Thursday, April 06, 2006

A Lesson on Heroes

As I saw the news on Gooden heading back to jail I was reminded again of how easy it is to screw up your life. What a waste. When Dwight Gooden was mowing down batters in the mid 80's, I pictured a Hall of Fame career as his legacy, not an orange jumpsuit.
Gooden and his buddy Darryl Strawberry were actually very good role models in the "what not to do" category as I was going through high school. Strange because they started out as something very different for me. They were the reason I became a fan of major league baseball.

In the summer of 1986 I had just finished the 8th grade and although I liked to play baseball I didn't have much interest in following the Major Leagues. With the nearest professional team being a 14 hour drive to LA, I didn't have the benefit of going to games as a kid to spark a baseball obsession. My parents had just gotten cable and it was only then that I could see a game beyond the occasional Saturday Vin Scully broadcast. Now I could see Cubs and Braves games thanks to WTBS and WGN. For some reason that year I began collecting baseball cards. One of my first packs I ever bought had Darryl Strawberry and Dwight Gooden in it. I knew almost nothing about them. But I began following them and the Mets in the newspaper. Wouldn't you know it, this was going to be the Mets' year. Strawberry in particular held a special fascination for me. His long looping and graceful swing produced some of the most picturesque home runs I had ever seen. Gooden's curveball and fastball were awesome.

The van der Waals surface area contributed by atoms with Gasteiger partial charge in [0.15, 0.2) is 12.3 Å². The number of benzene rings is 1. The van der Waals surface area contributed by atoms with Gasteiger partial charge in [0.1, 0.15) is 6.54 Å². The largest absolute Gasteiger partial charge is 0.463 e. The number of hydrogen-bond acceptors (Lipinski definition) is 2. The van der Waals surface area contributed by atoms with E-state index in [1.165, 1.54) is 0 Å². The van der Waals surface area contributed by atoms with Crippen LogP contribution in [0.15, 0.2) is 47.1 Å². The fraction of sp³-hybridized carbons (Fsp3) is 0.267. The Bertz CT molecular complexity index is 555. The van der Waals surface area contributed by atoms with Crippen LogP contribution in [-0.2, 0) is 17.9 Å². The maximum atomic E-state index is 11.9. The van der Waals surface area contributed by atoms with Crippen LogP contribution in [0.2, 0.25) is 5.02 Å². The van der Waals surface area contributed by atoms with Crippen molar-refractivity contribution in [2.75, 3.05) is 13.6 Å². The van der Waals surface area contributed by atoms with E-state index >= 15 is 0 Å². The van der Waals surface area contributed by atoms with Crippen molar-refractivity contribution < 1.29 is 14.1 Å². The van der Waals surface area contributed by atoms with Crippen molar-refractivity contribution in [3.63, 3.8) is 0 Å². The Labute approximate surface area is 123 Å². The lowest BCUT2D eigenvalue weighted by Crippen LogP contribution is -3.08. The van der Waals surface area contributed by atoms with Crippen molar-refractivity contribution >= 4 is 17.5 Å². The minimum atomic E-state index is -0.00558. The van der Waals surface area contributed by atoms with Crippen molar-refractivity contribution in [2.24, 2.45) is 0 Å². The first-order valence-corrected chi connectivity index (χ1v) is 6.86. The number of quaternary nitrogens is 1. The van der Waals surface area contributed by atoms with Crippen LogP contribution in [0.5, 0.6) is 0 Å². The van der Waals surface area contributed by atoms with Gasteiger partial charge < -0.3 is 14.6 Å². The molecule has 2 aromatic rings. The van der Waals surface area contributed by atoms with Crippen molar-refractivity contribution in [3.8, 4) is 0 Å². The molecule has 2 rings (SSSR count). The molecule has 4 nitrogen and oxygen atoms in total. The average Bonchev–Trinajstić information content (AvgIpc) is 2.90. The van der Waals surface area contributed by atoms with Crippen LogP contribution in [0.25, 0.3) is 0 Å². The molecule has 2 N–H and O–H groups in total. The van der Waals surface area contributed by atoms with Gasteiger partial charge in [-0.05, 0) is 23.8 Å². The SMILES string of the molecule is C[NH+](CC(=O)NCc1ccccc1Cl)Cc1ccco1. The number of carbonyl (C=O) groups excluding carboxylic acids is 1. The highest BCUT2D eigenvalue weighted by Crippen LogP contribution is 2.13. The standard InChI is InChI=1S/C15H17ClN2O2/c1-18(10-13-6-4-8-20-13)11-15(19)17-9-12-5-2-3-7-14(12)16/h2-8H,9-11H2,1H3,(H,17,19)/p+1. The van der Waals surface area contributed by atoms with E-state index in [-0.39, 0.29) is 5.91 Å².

I was hooked.

I followed the Mets faithfully that year and had posters of Gooden and Strawberry up on my wall. I annoyed the hell out of my dad that October as I hooted and jumped up and down during the World Series 6th game comeback. He was rooting for the Red Sox.


Anyway I stuck with the Mets for a few more years until most of the guys that I rooted for were gone. The year Howard Johnson and Kevin McReynolds were the main attractions I bolted for the Braves who were commanding much of my viewing time on tv. (It helped they were always on with their cable channel. Ted Turner was an evil genius) Although it seems I was just turning to another successful team when the Mets started losing, I actually started following and rooting for Atlanta the year before they came out of the basement. They still had Dale Murphy and he was something of a legend in Utah.

Anyway, Strawberry and Gooden went on to self destruction as is well known. Strawberry in particular was a good lesson for me as I was just reaching adulthood when he began his "I'm a screw-up, no wait I think I've changed, no really I'm totally messed up" cycle. Gooden was always a little more shy than Darryl so his screwups didn't quite make the headlines that Strawberry did, but his pattern has been very similar.

Dwight's 1985 stats were so good (24-4, 268 Strikeouts, 1.53 ERA) so early that it probably was impossible to live up to the hype he had created. Still, we'll always wonder how good he and Strawberry could have been without the booze, drugs, and partying. Seeing them both stand in prison garb has never made me angry, just sad. These were my first baseball heroes. The only orange I ever wanted to see them suited up in was found on the uniform of the New York Mets.

**SI Covers found on

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